The incipit of a recently-dated piece from AdnKronos which seems to be being picked up by some other papers:
An international team of archaeologists claims to have unearthed the 2000-year-old birthplace of the Roman emperor, Vespasian, north of the Italian capital. Vespasian ruled the Roman empire in the first century A.D. and was behind the construction of the Colosseum, one of Italy’s most popular landmarks.
Archeologists believe they have located his birthplace in the Falacrinae valley near the hill town of Cittareale, 130 km northeast of Rome.
“Ancient Roman historian Suetonius says Vespasian was born in the Falacrinae valley area. Field surveys and information from locals have told us tell us this must be Vespasian’s birthplace,” one of the project’s directors, British archaeologist Helen Patterson told Adnkronos International (AKI).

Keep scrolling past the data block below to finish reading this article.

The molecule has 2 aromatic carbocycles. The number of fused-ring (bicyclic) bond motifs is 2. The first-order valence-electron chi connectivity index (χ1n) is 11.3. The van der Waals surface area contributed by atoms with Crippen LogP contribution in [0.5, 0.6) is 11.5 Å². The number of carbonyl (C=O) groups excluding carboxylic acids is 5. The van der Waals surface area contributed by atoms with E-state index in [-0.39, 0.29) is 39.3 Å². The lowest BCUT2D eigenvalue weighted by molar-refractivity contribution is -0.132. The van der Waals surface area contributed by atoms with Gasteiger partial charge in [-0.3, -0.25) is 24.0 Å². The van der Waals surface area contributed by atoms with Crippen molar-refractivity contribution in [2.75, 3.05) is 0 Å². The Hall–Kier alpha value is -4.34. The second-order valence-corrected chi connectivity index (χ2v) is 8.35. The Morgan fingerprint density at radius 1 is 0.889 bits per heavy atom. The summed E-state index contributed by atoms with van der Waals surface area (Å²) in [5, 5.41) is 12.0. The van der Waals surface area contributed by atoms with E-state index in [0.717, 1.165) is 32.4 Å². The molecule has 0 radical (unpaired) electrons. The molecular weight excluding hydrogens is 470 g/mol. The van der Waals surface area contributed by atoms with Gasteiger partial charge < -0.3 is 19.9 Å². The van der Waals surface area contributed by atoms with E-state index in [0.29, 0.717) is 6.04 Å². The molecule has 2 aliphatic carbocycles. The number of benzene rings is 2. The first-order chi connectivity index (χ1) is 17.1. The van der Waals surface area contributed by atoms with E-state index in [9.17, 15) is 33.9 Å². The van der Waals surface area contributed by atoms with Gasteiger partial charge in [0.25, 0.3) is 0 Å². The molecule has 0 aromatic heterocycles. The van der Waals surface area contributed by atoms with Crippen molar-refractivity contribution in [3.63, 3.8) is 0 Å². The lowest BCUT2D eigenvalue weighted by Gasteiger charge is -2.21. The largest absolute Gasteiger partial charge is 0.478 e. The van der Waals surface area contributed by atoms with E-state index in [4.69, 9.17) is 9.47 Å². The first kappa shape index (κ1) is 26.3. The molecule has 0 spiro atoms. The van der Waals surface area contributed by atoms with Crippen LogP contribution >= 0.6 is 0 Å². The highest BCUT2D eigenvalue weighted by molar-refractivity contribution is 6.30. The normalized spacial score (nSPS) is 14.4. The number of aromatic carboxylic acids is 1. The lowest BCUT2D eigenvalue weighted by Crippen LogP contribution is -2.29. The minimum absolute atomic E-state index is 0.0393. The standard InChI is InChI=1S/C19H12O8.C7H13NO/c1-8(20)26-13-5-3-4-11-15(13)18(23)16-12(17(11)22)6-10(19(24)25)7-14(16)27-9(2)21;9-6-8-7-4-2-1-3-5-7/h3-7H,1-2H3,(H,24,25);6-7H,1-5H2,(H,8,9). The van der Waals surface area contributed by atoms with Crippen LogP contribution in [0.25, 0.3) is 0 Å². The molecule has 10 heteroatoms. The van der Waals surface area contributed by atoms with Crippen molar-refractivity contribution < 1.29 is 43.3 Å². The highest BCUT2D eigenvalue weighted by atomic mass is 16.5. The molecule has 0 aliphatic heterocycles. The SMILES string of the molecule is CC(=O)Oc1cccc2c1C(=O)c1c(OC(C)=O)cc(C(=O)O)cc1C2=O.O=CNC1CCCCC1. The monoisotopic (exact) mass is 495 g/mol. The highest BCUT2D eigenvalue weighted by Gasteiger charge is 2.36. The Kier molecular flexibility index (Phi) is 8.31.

Vespasian was the ninth Roman emperor, who reigned from 69-79 AD. He was believed to come from humble beginnings and founded the short-lived Flavian dynasty after the civil wars that followed Nero’s death in 68 AD.
During recent excavations, the archaeologists uncovered sumptuous marble floors and mosaics at the site of the 3,000-4,000 square metre Villa of Falacrinae, Patterson said.
The team of 30-60 archaeologists recovered pots, numerous coins, ceramic and metal artefacts from the site which is 820 metres above sea level, overlooking the surrounding Falacrinae valley.
The archeologists are hoping to recover more items in fresh excavations in July and August, Patterson said. [etc.]
Not positive about this, but I see nothing new here compared to reports (about which I expressed some skepticism) last summer …
Our previous coverage: